Foolish Jack Lesson Plans

Lazy Jack,” or “Foolish Jack,” is a “noodlehead tale” found in many different countries. The basic story is of Jack, a foolish and lazy fellow who goes out to find work. He is paid each day in various goods. When he is paid in money, he loses it, and his mother tells him he should have put it in his pocket. When the next day he is paid in milk, he puts it in his pocket, and his mother tells him he should have carried it on his head. The next day he is paid in butter or cheese,which he puts on his head. Each day, he does with his new item what he should have done the day before.

On the last day, Jack is struggling home with a donkey over his shoulder when he passes the home of a princess, or at least a rich girl, who never laughs. Her father has sworn that he will give her hand in marriage to anyone who can make the girl laugh. Seeing Jack with the donkey, she bursts into laughter, and is married off to Jack, who never has to work again.

This is a fun story to act out and to illustrate. Encourage students to retell the story with different items, giving small groups time to work out their own versions and present them to the class.

This story is told in many countries, and there are several picture book versions, including Tony Ross’s Lazy Jack. None of these versions has quite the same narrative, but they are all similar enough to be recognizable.

  • Read “Epaminondas” retold by Rick Walton here, or enjoy Colleen Salley’s picture book Epossumondas , in which the main character is a possum.
  • The Grimm brothers’ story “Prudent Hans” is a German version of the story, involving a courtship rather than work. Chaucerian Girl has done a very nice retelling of this story, adding herself as the sister of Hans. You may need to explain that “casting sheep’s eyes” at someone means to look at them adoringly.
  • The similar character in Portugal is known as “Joao Pateta.” He is sent shopping for his mother, and each time brings the items back in the manner appropriate to the previous errand.
  • Silly Saburo is the Japanese take on this story, and there is a picture book including this story by Florence Sakade, Peach Boy and Other Japanese Children’s Favorite Stories.
  • We find Amelia Bedelia , in the wildly popular series of beginning reader chapter books by Peggy Parish , very reminiscent of Foolish Jack.
  • Noodlehead Stories is a collection of similar tales from around the world.


  • Consider whether “Jack” in this story could have been the same Jack as in “Jack and the Beanstalk.” If so, have students write a narrative bridge between the two stories, first determining which seems more likely to have come first. If not, challenge them to write a story in which the two Jacks meet and have an adventure together.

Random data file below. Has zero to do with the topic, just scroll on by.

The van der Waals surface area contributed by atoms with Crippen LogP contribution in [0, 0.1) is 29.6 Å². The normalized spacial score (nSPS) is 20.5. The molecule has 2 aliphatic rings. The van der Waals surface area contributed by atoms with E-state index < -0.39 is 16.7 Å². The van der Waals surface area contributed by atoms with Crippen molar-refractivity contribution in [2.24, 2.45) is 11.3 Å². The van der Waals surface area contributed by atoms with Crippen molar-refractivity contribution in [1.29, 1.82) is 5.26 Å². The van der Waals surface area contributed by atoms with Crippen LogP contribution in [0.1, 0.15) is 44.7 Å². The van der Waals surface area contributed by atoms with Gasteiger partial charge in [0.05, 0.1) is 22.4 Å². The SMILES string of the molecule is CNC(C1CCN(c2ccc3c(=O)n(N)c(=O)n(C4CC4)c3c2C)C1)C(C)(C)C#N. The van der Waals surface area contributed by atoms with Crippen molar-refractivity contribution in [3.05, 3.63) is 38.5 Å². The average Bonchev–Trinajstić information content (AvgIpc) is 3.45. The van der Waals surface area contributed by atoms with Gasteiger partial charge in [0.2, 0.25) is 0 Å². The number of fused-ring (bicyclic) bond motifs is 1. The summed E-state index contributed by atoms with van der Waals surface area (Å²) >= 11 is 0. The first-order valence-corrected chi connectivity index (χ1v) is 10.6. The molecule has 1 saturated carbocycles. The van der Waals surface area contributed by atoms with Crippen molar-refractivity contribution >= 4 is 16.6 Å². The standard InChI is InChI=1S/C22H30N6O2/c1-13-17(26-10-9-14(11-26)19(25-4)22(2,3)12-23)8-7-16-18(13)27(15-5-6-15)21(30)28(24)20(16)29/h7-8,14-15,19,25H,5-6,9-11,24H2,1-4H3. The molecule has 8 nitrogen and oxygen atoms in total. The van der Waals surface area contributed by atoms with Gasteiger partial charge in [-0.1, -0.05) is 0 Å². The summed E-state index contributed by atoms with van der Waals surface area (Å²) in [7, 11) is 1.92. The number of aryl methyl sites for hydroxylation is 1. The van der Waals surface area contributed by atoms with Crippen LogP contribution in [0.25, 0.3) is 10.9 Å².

• Noodlehead stories and trickster tales sometimes overlap. Study and compare the two genres.
  • Here is a PDF lesson for writing noodlehead stories.
  • Jack doesn’t go look for worked until he is forced to, and none of his employers keeps him on for more than one day. Have students pretend to be Jack’s employment counselor, and write a report on how he needs to improve his work habits.
  • The princess or rich girl in the story isn’t usually a very important character. She appears only briefly, and we do not know why she was so sad, or whether Jack cheered her up permanently. Rewrite the story from her point of view.


  • Jack doesn’t negotiate payments for his work ahead of time, but just works and accepts whatever is given to him at the end of the day. Is he getting wages, or are these payments gifts or charity? Debate, or use this as a writing prompt.
  • Have students role play Jack and his employers negotiating wages. Encourage students to use economic factors such as return on investment, productivity, and supply and demand in their arguments.
  • What place do casual laborers such as Jack have in the economic system? If you have been studying economics, this should lead to a rousing class discussion, and some good responsive writing. Think about Uber drivers and other gig workers as well as day laborers.

Critical Thinking

  • Classification is a skill that would have made a big difference to Jack. Write the names of the items Jack received in payment on word cards and have students use grouping circles, pocket charts, or other physical divisions to categorize them in as many ways as possible.
  • Having determined all kinds of ways to sort the items, challenge the students to create a flow chart that would help Jack figure out how to get his payments safely home, given that he will have new items every day. If the students need help, you might start them off with the question “Is the payment alive?” Encourage them to make use of the sorting experience to do this task.
  • Jack seems to have a very simple rule for learning from previous experience. His rule is reflected in the name of one of the folktales in this group, “I’ll Know Better Next Time.” Discuss other ways to benefit from experience. Can students state Jack’s rule? Can they come up with a better one?
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